With a straight face, the IRS recently released the new Form 1040. The form has shrunk from a two-sided letter-sized sheet to post card sized, just as Trump promised. As if size matters. Everyone electronically files these days so it’s not like you will save a few bucks in postage.
Those who shy away from anything pertaining to taxes likely jumped up and down with joy in anticipation of tax simplification. Thing is, it’s a big fat joke. And I’m here to tell you that taxes got more complicated, not simpler.
What the IRS accomplished was the butchering of Form 1040 to fit several line items on a two-sided postcard. The previous line items not included on the new Form 1040 have been added to six, count ‘em, six pages of additional schedules to attach to the “postcard.” When you do the math, you realize that the two-page form is now expanded to eight pages. Simplification indeed.
I was attending the California Society of Enrolled Agents Super Seminar in Reno when the new form was announced on June 27. The collective roar of disappointment and disapproval was followed by many snarky remarks and eventually laughter and plenty of eye rolling.
Just because Congress doubled the standard deduction does not mean we are headed into a new era of tax simplification. In any case, I agree with this move. After all, those who can’t itemize are generally renters because they don’t have the mortgage interest write off. I always felt this was unfair. Doubling the standard deduction levels the playing field and opens up an increased tax savings for those who cannot itemize. But the savings is not as grand as you might think. Sure, if you’re married filing joint you will enjoy an extra $12,000 deduction from income, $6,000 if single, before tax is calculated. However, the IRS gives with one hand and smacks you across the face with the other. How did they do that? They yanked personal exemptions – that’s roughly $4,100 per person. So married filing joint, you net a reduction in income of only $3,800 ($12,000-$8,200) not the twelve grand you may have thought you would enjoy. It gets worse if you have kids because you previously received the $4,100 exemption for each dependent declared on the tax return as well. Now that’s gone.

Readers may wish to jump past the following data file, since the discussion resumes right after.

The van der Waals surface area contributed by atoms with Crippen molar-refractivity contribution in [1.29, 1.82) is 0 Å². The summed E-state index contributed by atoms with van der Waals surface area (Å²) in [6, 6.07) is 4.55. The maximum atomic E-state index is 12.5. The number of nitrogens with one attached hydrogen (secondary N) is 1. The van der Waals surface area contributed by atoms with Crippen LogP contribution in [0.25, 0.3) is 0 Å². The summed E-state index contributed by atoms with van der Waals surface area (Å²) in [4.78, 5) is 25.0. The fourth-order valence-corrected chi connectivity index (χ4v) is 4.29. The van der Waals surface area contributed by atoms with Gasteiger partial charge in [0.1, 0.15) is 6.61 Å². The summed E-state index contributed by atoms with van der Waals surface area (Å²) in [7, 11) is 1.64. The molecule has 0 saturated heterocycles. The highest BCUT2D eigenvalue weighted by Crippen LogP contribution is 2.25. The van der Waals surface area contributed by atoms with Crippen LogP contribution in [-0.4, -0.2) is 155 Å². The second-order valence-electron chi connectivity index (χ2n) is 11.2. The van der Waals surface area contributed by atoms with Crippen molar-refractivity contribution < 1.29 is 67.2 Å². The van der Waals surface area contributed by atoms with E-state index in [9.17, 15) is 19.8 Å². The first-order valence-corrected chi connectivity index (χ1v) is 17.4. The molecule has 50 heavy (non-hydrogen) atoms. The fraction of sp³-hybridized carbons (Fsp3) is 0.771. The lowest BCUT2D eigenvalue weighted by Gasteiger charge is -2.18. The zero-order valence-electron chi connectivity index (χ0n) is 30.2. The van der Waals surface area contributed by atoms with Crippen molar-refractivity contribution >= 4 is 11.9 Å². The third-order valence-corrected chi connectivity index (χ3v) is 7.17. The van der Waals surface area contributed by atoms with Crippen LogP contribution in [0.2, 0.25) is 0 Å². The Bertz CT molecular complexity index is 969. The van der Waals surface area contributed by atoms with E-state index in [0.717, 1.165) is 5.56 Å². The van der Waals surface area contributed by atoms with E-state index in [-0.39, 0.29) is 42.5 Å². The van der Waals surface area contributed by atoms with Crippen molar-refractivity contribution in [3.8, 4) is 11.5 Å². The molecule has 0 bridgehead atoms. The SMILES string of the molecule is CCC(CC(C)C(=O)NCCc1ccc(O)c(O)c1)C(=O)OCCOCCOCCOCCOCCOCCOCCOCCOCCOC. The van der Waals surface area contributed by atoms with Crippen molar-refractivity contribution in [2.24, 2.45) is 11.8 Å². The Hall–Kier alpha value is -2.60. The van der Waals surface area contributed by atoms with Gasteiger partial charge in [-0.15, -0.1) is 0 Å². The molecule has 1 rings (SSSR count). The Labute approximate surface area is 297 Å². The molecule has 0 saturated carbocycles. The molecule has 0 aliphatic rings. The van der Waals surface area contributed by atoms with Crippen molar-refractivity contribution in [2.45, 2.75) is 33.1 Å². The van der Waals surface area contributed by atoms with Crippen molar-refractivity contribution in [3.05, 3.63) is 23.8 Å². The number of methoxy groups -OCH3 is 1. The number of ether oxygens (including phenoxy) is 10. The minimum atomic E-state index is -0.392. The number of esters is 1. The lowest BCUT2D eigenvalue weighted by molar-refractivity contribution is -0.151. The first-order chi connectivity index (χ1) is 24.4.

To make up for pulling the rug out from under for those with children, the IRS introduced a new and improved child tax credit to make up for the lack of personal exemption. Give, take, give, take, slap, without missing a beat.
I picture some malevolent nerd with nothing better to do creating all these complex moves and formulas and “if’s, and’s, and but’s” in some dank basement office. Maybe he’s just trying to keep us tax professionals in business. Keep our heads spinning is more like it. Thank you very much.
And as if things aren’t complicated enough, California does not conform to the new federal regulations. So we all get to memorize another set of tax code in order to comply with state tax law. Part of it is a good thing. For example, the deductions for employee business expenses, investment expenses, tax preparation software costs and preparer fees have been abolished by the IRS. But they are still deductible for CA purposes. so be sure to track those and report them next April 15. These deductions will decrease the amount of state tax you will owe.